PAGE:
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The Straight Edge: Looking for some honesty from the NHL, NHLPA

Paul Kelly took over as executive director of the NHLPA in October of 2007. (Photo by Mark Wilson)

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Paul Kelly took over as executive director of the NHLPA in October of 2007. (Photo by Mark Wilson)

Earlier this week I attended the Prime Time Sports Management Conference in Toronto, hosted by now ex-Anaheim Ducks GM Brian Burke (he was house-hunting. Just kidding).

Though the conference was aimed at business and law folk interested in all major sports, it would shock no one that many of the prominent names came from the hockey world.

Among the speakers were NHL commissioner Gary Bettman and NHLPA executive director Paul Kelly. Bettman was the keynote speaker at the first day’s luncheon, while Kelly took part in a panel discussion with his contemporaries from other players’ associations.

Now, perhaps it was because there were members of the media present (not to mention a ton of lawyers), or perhaps it’s because Bettman and Kelly really do see things quite differently, but it was amazing to me how they could dispute or disagree on certain issues and facts that I thought to be really quite obvious.

Bettman, of course, was asked about the financial viability of some of the league’s struggling southern teams, specifically ones with pretty obvious attendance problems.

“I never like to take snapshots,” he said of the optics in Florida or Atlanta. “These things are fixable.”

He then added: “We try not to re-locate. It’s unfair to the fans in our cities. We have a covenant with our fans.”

Since I can see ear-steam approaching my desk from the west in Winnipeg and from the east in Quebec City, I guess what the commissioner meant was now the NHL has a covenant with its fans. And despite the fact Bettman believes the Panthers and Thrashers can be fixed, he also claimed at the conference he just wasn’t sure if a second team would work in Toronto.

Huh.

Not that I’m going to let Kelly off the hook, either. The union head, giving a status update on the comings and goings of his office, informed the crowd he was currently on a tour of the 30 NHL team dressing rooms, taking the players’ pulse in regards to whether the current collective bargaining agreement, which can be extended by a union option in May, should in fact be prolonged.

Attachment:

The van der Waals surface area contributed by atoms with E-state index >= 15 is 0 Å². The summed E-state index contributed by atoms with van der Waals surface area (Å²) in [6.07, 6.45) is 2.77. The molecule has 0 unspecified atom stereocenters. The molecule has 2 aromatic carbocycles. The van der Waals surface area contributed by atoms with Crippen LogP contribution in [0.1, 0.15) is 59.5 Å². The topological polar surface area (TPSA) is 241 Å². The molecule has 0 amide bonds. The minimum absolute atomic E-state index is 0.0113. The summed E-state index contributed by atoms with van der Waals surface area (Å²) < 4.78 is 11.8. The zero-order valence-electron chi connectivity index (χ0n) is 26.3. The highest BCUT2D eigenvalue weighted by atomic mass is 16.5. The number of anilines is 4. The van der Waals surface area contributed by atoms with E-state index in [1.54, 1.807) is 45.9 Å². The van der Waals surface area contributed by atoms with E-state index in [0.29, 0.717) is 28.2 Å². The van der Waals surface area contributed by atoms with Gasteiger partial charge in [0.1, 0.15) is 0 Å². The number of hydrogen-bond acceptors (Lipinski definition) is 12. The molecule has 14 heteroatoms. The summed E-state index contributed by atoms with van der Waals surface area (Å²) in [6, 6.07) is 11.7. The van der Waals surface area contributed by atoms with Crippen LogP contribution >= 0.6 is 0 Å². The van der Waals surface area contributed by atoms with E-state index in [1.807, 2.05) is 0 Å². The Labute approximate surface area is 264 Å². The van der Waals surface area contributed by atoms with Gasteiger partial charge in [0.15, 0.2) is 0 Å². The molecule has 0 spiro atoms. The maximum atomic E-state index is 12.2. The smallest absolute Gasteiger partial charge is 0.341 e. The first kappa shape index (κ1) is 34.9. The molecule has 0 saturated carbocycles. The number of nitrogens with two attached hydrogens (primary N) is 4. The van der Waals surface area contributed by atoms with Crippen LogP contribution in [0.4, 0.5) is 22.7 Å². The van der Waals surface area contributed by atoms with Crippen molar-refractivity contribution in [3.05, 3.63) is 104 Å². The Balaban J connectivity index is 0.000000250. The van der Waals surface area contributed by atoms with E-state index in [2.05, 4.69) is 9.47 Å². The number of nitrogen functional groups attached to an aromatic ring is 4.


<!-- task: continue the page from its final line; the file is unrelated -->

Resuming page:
What? Why wouldn’t you extend this CBA? The majority of teams in the league feature at least one player making more than $6 million per year and no one makes less than $450,000. Young stars such as Alex Ovechkin and Mike Richards are already locked in to huge long-term deals and Rick DiPietro could buy a fleet of jet packs to use on the ice if his hips don’t heal properly. Even if the state of the economy means a drop in the cap next year, the players are doing fine.

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Now if Kelly’s logic is, “it’s for the good of the league,” don’t bother! The owners aren’t looking out for the league and they never will, so why should you help them? Take the extension and see how things look in a couple years; we’ll be living in a very different landscape and the extra time will help.

The second strange concept floated by Kelly was off-season drug testing (the only time it would matter, really) is too hard because a lot of players spend their summers in Europe.

“We can’t simply focus on North American players,” he noted, adding sending testers to Europe would be “difficult and expensive.”

Again, what? Europe’s not that big, especially when you consider players only come from a handful of northern or eastern countries anyway. Set up a booth in Stockholm, another in Moscow and another in Prague. If a player doesn’t live in one of those cities he can take one of those Ryanair flights that cost slightly more than a bag of chips. It’s one day and it would mean a lot to the union’s legitimacy.

Kelly says the players have nothing to hide, but when they know they’re not tested for months on end, it’s safe to say anyone who wants to cheat can figure out how.

While it's altogether possible Kelly and Bettman are being genuine in their statements, but is it any better for them to be naïve about these things?

Ryan Kennedy is a writer and copy editor for The Hockey News magazine, the co-author of the book Hockey's Young Guns and a regular contributor to THN.com. His blog appears Mondays and Wednesdays, his column - The Straight Edge - every Friday, and his features, The Hot List and Prep Watch appears Tuesdays and Thursdays.

For more great profiles, news and views from the world of hockey, Subscribe to The Hockey News magazine.

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